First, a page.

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Does Rebound Exercise Help Lymphedema?

author image Lisa M. Wolfe
A mother of two and passionate fitness presenter, Lisa M. Wolfe had her first fitness article published in 2001. She is the author of six fitness books and holds an Associate of Arts in exercise science from Oakland Community College. When not writing, Wolfe is hula-hooping, kayaking, walking or cycling.
Does Rebound Exercise Help Lymphedema?
Close up of a woman's leg on a mini trampoline Photo Credit Giorez/iStock/Getty Images

Mini trampolines are more than fun. Rebounding exercise also aids in your body's function. Your lymphatic system has no pump and cannot move fluid on its own. When you jump up and down on a rebounder, or trampoline, you are helping push that fluid throughout your body.

Lymphatic System

Your body is continuously cleansed by your lymphatic system. The lymph fluid circulates when you move and transports waste, toxins and other debris away from your tissues. The lymph nodes provide an additional filter for waste. When this system is operating at peak performance, your body's immune system is strong. If an obstruction occurs, swelling of an arm or leg can result. This is called lymphedema.


You can do rebounding or jumping exercises in the privacy of your home with a mini trampoline, which is available at sporting goods stores. The exercises consist of bouncing, jumping, running, twisting and various combinations of those movements. Every day your body has a different energy level; exercise within your limitations for each day.

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Vitality Magazine reports that muscle contraction, force of gravity and internal massage can enhance lymphatic flow. Bouncing on a rebounder will contract your muscles as you control the landing and initiate the jump. As you jump, gravity is affecting your cells. You are pushing against gravity on the way up, or accelerating, and working with gravity on the way down, or decelerating. Your cells respond to these changes by releasing toxins and the fluid begins to flow freely, which decreases swelling. This up-and-down movement also provides a massage for your cells which further promotes cell strength.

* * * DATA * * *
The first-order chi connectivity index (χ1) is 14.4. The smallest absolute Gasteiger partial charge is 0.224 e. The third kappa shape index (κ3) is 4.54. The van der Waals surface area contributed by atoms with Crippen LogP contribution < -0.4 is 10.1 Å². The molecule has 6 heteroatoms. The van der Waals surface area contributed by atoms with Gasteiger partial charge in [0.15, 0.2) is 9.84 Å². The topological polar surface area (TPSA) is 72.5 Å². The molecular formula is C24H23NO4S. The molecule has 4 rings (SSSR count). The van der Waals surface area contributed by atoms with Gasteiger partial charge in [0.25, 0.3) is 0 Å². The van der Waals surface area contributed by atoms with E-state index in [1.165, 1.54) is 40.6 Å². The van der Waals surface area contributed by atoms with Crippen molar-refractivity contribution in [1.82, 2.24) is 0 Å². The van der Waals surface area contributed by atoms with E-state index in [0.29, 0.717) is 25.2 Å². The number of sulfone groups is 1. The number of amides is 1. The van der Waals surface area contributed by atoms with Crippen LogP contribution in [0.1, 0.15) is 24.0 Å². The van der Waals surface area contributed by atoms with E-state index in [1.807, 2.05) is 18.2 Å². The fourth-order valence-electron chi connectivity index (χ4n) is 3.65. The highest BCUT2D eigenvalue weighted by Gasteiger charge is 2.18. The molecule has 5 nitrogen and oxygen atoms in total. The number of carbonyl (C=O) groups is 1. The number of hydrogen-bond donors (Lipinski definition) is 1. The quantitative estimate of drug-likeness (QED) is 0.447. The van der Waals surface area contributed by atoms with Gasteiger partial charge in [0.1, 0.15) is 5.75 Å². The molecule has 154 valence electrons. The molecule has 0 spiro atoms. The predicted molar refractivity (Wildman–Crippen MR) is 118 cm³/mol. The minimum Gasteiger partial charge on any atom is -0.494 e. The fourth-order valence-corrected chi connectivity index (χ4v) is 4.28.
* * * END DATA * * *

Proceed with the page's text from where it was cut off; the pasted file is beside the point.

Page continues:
According to Well Being Journal, even light bouncing will strengthen your immune system.

Suggested Exercises

The "health bounce" is performed for two to three minutes once or twice a day. In the health bounce, stand on the trampoline and lightly move your heels up and down. Your feet remain in contact with the base.
To increase the challenge of the bounce as you progress, move your heels from side to side in a twisting motion.


If your arms or legs are swollen or inflamed due to lymphedema, bouncing on a mini trampoline can offer relief from the swelling. If you have balance problems from the inflammation, The American Holistic Health Association suggests holding onto a bar or chair when bouncing. Always seek your doctor's guidance before beginning any exercise program.

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